LT COL NOEL ELLIS | 22 OCTOBER, 2017
All Those Who Try to Change History Will Become History
LT COL NOEL ELLIS
MUMBAI: Someone said uproot the Taj Mahal, thereafter people came up with an idea to demolish the Rashtrapati Bhawan and Parliament. Then a few suggested the Red Fort too should bite the dust.
I am amazed at how people think and add fuel to the already lit communal fire. One thing is clear, the way we are trying to tamper with history it will definitely have consequences.
Be that as it may, I was thinking why not rename the Grant Trunk (GT) road. It was named Sher Shah Suri Marg once. Who was Mr SS Suri? Please dig into the history books to find out don’t ask me.
A Punjabi song popular amongst truck drivers about the road was “GT road te, haye road te....” Bus drivers used to believe in, “Chak de phatte nap de killi, subha Jalandhar sham nu dilli”. I remember travelling this route by road as well as rail as a child and it used to be the most prestigious route called the NH-1 from Lahore to Calcutta. I have seen this road transform from a road to a Highway and that is history.
There was no direct bus or train service to Delhi from Kapurthala, my residence. The nearest place to get a bus or train was Jullunder now Jalandhar (change in history). A small bus stand on GT road Jalandhar used to be congested like hell. To identify a bus going to “Garha” village or Delhi was difficult. If the bus had its chassis bent, torn silencer, splattered with mud, doors missing, broken windows, hanging head lights and the radiator glaring at you over a half hanging fender one could assume this is a local bus. A nicely painted, well dressed driver, Jalwa horn blaring, cushioned seats, freshly cleaned if not painted body; with lots of hanging jhalars all around the bus was an indicator that this could be a long route bus.
Of course the shout in short bursts, Dilli-dilli-dilli-dilli. The conductor used to make it very clear “Rah di sawari koi na hove” (passengers getting down enroute need not mount) and mark my words Phillor and Phagwara people were dropped only at Ludhiana.
GT road was broad though but did not have dividers in between then. I have seen it grow from two lanes to six lanes and to what it is today. There were hardly any flyovers. In those days buses and trains used to race side by side. Closer to Ludhiana somewhere near Dhandarikalan, “Keenu” used to be a new citrus fruit introduced those days. The long route buses used to stop for a quick drink of freshly squeezed malta or keenu juice.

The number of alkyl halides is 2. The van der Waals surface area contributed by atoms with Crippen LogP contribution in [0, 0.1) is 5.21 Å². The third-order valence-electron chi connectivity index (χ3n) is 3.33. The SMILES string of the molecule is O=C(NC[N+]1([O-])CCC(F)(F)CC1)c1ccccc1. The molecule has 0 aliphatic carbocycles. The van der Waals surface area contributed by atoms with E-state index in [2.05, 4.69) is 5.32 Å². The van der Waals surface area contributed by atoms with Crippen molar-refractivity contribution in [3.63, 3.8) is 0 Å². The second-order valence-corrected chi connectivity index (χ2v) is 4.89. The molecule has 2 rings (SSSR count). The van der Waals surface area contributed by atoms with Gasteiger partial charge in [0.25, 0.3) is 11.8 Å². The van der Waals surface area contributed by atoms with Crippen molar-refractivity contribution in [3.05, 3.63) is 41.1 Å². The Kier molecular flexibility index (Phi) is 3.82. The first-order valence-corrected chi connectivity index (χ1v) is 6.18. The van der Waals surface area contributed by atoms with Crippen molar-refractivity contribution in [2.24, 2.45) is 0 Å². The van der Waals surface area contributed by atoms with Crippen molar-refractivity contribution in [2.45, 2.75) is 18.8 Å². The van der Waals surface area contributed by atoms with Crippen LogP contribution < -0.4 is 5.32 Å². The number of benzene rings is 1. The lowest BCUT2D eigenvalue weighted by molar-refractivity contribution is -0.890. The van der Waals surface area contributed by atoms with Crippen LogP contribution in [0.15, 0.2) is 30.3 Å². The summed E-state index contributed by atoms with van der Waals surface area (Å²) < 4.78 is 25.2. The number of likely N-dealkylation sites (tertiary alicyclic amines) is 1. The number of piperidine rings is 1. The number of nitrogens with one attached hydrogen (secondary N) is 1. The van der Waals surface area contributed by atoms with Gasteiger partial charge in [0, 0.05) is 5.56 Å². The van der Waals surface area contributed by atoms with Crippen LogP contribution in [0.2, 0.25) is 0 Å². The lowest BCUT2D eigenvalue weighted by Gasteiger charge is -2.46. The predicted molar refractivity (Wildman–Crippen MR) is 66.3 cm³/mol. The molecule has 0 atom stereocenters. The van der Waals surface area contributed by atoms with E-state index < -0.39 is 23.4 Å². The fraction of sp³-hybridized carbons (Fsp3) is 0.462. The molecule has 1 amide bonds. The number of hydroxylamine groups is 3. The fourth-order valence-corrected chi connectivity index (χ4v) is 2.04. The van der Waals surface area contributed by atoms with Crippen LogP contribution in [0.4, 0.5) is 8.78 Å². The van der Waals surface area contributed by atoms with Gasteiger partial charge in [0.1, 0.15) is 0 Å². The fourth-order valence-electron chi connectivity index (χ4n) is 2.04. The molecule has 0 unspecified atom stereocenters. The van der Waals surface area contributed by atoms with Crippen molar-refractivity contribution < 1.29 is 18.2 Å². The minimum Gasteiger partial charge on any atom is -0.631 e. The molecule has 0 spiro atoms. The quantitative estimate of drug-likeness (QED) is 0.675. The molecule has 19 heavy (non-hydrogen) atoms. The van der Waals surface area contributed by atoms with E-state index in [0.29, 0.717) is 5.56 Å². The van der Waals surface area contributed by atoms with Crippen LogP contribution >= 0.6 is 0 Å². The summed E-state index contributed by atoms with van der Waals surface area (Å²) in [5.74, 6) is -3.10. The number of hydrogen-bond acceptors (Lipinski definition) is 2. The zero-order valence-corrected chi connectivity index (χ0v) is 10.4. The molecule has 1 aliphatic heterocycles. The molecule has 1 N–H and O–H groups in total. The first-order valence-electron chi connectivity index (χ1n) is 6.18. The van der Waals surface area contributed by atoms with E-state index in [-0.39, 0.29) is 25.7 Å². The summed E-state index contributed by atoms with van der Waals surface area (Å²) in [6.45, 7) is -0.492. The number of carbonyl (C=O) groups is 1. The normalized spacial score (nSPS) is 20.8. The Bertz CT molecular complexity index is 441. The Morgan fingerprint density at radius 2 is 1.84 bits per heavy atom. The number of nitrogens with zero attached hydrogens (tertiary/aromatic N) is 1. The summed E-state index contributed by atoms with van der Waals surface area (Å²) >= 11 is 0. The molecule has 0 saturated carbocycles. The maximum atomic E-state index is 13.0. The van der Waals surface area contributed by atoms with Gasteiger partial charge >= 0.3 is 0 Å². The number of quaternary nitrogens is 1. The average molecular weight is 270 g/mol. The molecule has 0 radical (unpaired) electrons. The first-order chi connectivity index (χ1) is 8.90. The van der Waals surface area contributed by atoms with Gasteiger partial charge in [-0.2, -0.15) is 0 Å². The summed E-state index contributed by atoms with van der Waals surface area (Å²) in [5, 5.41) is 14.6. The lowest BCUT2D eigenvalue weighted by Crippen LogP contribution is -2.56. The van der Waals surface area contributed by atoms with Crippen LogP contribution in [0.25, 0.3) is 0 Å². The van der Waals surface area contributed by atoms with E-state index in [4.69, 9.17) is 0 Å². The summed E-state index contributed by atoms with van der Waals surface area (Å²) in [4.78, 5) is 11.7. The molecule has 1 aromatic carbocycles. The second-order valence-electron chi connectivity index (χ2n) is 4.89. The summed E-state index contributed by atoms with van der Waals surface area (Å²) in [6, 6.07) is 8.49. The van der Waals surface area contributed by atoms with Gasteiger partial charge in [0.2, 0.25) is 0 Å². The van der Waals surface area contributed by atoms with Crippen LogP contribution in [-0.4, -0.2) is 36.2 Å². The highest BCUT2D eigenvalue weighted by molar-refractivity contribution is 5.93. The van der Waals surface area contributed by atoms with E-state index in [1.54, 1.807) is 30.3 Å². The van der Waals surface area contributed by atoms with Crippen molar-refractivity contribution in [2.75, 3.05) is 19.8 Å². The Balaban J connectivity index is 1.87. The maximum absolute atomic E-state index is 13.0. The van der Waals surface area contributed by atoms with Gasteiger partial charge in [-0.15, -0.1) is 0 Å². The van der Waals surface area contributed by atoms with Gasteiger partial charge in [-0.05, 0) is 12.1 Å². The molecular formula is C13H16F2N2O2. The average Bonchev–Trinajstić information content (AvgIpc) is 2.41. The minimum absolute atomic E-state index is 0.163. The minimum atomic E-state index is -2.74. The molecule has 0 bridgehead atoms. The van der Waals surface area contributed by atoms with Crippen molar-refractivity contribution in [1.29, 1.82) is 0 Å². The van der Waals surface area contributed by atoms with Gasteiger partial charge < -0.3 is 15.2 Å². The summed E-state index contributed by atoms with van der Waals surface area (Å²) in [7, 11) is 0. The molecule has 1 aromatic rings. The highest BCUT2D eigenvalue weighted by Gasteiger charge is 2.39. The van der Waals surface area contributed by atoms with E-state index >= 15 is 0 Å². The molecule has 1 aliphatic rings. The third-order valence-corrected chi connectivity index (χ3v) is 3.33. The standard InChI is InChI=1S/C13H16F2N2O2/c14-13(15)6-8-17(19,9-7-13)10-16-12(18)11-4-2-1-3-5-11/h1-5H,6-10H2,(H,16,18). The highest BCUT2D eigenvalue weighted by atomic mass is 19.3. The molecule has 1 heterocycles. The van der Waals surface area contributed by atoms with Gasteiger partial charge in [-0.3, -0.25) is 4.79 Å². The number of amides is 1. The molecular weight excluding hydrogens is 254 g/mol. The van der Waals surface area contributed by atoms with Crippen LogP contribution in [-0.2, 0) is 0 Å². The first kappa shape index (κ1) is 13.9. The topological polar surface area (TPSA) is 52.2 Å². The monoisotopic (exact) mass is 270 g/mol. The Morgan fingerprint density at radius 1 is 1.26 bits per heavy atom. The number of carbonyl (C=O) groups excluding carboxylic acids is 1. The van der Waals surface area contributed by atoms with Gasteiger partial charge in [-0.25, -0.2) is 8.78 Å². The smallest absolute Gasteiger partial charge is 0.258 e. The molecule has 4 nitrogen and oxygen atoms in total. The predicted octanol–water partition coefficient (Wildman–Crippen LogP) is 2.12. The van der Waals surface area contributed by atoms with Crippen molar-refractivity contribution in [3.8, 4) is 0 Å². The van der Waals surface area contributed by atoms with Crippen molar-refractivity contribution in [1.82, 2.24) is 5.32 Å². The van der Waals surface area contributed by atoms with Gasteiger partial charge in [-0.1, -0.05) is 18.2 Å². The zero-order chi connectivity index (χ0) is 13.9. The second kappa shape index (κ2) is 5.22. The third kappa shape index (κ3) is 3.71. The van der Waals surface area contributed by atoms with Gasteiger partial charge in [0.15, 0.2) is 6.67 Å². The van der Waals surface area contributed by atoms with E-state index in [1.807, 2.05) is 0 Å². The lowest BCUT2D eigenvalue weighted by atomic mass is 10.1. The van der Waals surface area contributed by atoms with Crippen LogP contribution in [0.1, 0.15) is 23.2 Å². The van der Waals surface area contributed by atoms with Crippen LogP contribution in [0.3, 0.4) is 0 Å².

Ambala Cantt used to be a major junction and the trains used to halt long enough for dad to rush to Puran Singh da dhaba and get fresh mutton curry and tandoori rotis. From there reaching Delhi was either from the Meerut-Ghaziabad route for Old Delhi or the Kurukshetra route for New Delhi.
We mostly traveled to Old Delhi. Moment one heard the heavy sounds of those typical clangs and bangs on the common rail and Road Bridge on river Yamuna hugging the red fort walls one knew “Ab dilli door nahi” (Delhi is not far away).
If history has to be changed then the Bombay-Ferozpur Frontier Mail and Delhi-Amritsar Flying Mail also need to be re-named.
Why not change its name to Akbar road, no-no not the Azeem-O-Shaan Shahensha but our very own indigenous Akbar saab who is now a Minister. With no offence meant sir and no religious flavour as till date I am confused who was Akbar’s son, was it Babar or Humayun or neither. My history is pathetic as it is. I always get mixed up with the fathers and sons of that era.
With the present generation they won’t even care to find out who was who and we talk of changing history.
Why not name it Noel Ellis road? Half of India will not be able to pronounce it first of all. The only qualification I have is that I am a common citizen of this country. Why history can’t be created by renaming a road on the “aam admis” name. Why do we always look up in history to name things after all those oldies, or all those political figures?
Well, freedom fighters too now are being felicitated at many places. I gave my youth too for keeping the country’s sovereignty intact by serving the motherland by being part of one of the finest Armies of the world. Yes people may say I am a living person. I will argue let's create history by not naming something on somebody who is already dead.
These days I find only polarisation and hatred being spread. I do not accept it as a citizen of this country. All those who try to change history will become history themselves.
Today’s generation cares two hoots whether you name a road or a building on anything. We are a modern India so changing ancient history won’t work Mr Dhotiwala. Can you guys grow up? I wonder!
(Lt Colonel Noel Ellis is retired from the Indian Army after 23 years of service. He writes a blog)
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